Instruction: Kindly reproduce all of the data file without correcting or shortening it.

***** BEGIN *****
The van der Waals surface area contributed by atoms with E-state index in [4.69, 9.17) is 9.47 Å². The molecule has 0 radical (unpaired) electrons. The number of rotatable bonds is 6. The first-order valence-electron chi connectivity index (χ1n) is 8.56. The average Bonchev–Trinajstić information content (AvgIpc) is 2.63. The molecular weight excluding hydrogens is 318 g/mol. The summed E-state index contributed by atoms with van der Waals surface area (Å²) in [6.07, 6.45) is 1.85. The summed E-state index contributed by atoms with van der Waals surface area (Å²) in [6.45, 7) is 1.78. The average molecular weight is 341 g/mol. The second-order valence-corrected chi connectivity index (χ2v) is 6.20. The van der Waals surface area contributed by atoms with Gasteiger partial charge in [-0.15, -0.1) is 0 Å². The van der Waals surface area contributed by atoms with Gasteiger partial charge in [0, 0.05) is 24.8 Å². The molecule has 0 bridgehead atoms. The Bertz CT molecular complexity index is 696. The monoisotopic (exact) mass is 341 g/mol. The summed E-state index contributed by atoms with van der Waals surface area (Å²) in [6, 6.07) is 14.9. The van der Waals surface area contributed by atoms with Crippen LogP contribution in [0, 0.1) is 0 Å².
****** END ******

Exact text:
The van der Waals surface area contributed by atoms with E-state index in [4.69, 9.17) is 9.47 Å². The molecule has 0 radical (unpaired) electrons. The number of rotatable bonds is 6. The first-order valence-electron chi connectivity index (χ1n) is 8.56. The average Bonchev–Trinajstić information content (AvgIpc) is 2.63. The molecular weight excluding hydrogens is 318 g/mol. The summed E-state index contributed by atoms with van der Waals surface area (Å²) in [6.07, 6.45) is 1.85. The summed E-state index contributed by atoms with van der Waals surface area (Å²) in [6.45, 7) is 1.78. The average molecular weight is 341 g/mol. The second-order valence-corrected chi connectivity index (χ2v) is 6.20. The van der Waals surface area contributed by atoms with Gasteiger partial charge in [-0.15, -0.1) is 0 Å². The van der Waals surface area contributed by atoms with Gasteiger partial charge in [0, 0.05) is 24.8 Å². The molecule has 0 bridgehead atoms. The Bertz CT molecular complexity index is 696. The monoisotopic (exact) mass is 341 g/mol. The summed E-state index contributed by atoms with van der Waals surface area (Å²) in [6, 6.07) is 14.9. The van der Waals surface area contributed by atoms with Crippen LogP contribution in [0, 0.1) is 0 Å².